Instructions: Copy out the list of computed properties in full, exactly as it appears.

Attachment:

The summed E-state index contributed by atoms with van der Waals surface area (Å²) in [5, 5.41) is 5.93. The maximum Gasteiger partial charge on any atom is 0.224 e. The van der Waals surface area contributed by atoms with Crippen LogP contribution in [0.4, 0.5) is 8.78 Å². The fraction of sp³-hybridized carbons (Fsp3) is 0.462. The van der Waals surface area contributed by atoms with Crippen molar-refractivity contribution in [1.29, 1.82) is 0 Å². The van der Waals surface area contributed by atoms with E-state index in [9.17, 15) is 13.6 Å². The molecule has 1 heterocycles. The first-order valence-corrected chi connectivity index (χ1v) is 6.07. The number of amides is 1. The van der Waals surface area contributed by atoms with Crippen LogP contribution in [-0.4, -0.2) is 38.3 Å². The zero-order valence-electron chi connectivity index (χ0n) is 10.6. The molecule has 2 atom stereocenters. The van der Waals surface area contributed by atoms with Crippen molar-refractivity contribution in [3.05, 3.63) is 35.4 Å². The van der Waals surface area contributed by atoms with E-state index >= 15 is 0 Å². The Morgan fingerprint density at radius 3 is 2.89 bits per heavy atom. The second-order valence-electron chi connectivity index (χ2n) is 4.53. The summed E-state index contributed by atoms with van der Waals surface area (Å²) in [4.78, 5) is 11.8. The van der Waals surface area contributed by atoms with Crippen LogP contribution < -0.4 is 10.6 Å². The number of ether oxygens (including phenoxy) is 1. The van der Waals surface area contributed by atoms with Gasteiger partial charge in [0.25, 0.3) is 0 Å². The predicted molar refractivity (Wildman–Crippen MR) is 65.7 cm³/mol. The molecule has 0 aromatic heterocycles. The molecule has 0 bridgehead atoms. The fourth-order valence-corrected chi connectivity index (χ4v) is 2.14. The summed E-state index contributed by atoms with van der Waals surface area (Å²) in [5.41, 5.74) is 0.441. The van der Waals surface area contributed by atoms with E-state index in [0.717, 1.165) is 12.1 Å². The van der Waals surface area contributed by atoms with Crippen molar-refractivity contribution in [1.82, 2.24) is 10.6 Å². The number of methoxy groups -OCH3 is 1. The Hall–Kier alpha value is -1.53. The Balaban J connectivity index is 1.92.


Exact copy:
The summed E-state index contributed by atoms with van der Waals surface area (Å²) in [5, 5.41) is 5.93. The maximum Gasteiger partial charge on any atom is 0.224 e. The van der Waals surface area contributed by atoms with Crippen LogP contribution in [0.4, 0.5) is 8.78 Å². The fraction of sp³-hybridized carbons (Fsp3) is 0.462. The van der Waals surface area contributed by atoms with Crippen molar-refractivity contribution in [1.29, 1.82) is 0 Å². The van der Waals surface area contributed by atoms with E-state index in [9.17, 15) is 13.6 Å². The molecule has 1 heterocycles. The first-order valence-corrected chi connectivity index (χ1v) is 6.07. The number of amides is 1. The van der Waals surface area contributed by atoms with Crippen LogP contribution in [-0.4, -0.2) is 38.3 Å². The zero-order valence-electron chi connectivity index (χ0n) is 10.6. The molecule has 2 atom stereocenters. The van der Waals surface area contributed by atoms with Crippen molar-refractivity contribution in [3.05, 3.63) is 35.4 Å². The van der Waals surface area contributed by atoms with E-state index >= 15 is 0 Å². The Morgan fingerprint density at radius 3 is 2.89 bits per heavy atom. The second-order valence-electron chi connectivity index (χ2n) is 4.53. The summed E-state index contributed by atoms with van der Waals surface area (Å²) in [4.78, 5) is 11.8. The van der Waals surface area contributed by atoms with Crippen LogP contribution < -0.4 is 10.6 Å². The number of ether oxygens (including phenoxy) is 1. The van der Waals surface area contributed by atoms with Gasteiger partial charge in [0.25, 0.3) is 0 Å². The predicted molar refractivity (Wildman–Crippen MR) is 65.7 cm³/mol. The molecule has 0 aromatic heterocycles. The molecule has 0 bridgehead atoms. The fourth-order valence-corrected chi connectivity index (χ4v) is 2.14. The summed E-state index contributed by atoms with van der Waals surface area (Å²) in [5.41, 5.74) is 0.441. The van der Waals surface area contributed by atoms with E-state index in [0.717, 1.165) is 12.1 Å². The van der Waals surface area contributed by atoms with Crippen molar-refractivity contribution in [1.82, 2.24) is 10.6 Å². The number of methoxy groups -OCH3 is 1. The Hall–Kier alpha value is -1.53. The Balaban J connectivity index is 1.92.